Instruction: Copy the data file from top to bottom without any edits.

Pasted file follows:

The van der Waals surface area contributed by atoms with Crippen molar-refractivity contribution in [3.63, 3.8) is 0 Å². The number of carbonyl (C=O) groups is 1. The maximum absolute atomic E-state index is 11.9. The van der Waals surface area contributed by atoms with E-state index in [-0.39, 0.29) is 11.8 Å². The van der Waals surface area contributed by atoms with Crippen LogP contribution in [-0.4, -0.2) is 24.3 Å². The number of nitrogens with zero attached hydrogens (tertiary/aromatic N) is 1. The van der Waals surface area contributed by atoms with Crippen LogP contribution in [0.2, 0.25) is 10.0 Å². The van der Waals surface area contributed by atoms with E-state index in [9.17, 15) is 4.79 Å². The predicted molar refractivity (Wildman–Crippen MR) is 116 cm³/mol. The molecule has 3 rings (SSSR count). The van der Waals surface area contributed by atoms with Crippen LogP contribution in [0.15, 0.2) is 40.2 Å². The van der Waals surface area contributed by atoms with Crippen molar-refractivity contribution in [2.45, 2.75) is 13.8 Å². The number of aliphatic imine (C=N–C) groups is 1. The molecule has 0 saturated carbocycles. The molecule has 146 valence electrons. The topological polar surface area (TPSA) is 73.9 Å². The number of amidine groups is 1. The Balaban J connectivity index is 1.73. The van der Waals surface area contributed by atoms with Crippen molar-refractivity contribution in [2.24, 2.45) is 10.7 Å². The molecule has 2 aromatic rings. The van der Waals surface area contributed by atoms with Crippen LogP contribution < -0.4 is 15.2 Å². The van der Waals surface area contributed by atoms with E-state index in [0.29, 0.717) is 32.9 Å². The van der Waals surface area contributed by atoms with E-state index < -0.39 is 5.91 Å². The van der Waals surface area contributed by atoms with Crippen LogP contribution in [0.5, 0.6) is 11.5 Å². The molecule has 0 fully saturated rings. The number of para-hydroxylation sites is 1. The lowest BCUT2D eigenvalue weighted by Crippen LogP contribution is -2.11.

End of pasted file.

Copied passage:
The van der Waals surface area contributed by atoms with Crippen molar-refractivity contribution in [3.63, 3.8) is 0 Å². The number of carbonyl (C=O) groups is 1. The maximum absolute atomic E-state index is 11.9. The van der Waals surface area contributed by atoms with E-state index in [-0.39, 0.29) is 11.8 Å². The van der Waals surface area contributed by atoms with Crippen LogP contribution in [-0.4, -0.2) is 24.3 Å². The number of nitrogens with zero attached hydrogens (tertiary/aromatic N) is 1. The van der Waals surface area contributed by atoms with Crippen LogP contribution in [0.2, 0.25) is 10.0 Å². The van der Waals surface area contributed by atoms with E-state index in [9.17, 15) is 4.79 Å². The predicted molar refractivity (Wildman–Crippen MR) is 116 cm³/mol. The molecule has 3 rings (SSSR count). The van der Waals surface area contributed by atoms with Crippen LogP contribution in [0.15, 0.2) is 40.2 Å². The van der Waals surface area contributed by atoms with Crippen molar-refractivity contribution in [2.45, 2.75) is 13.8 Å². The number of aliphatic imine (C=N–C) groups is 1. The molecule has 0 saturated carbocycles. The molecule has 146 valence electrons. The topological polar surface area (TPSA) is 73.9 Å². The number of amidine groups is 1. The Balaban J connectivity index is 1.73. The van der Waals surface area contributed by atoms with Crippen molar-refractivity contribution in [2.24, 2.45) is 10.7 Å². The molecule has 2 aromatic rings. The van der Waals surface area contributed by atoms with Crippen LogP contribution < -0.4 is 15.2 Å². The van der Waals surface area contributed by atoms with E-state index in [0.29, 0.717) is 32.9 Å². The van der Waals surface area contributed by atoms with E-state index < -0.39 is 5.91 Å². The van der Waals surface area contributed by atoms with Crippen LogP contribution in [0.5, 0.6) is 11.5 Å². The molecule has 0 fully saturated rings. The number of para-hydroxylation sites is 1. The lowest BCUT2D eigenvalue weighted by Crippen LogP contribution is -2.11.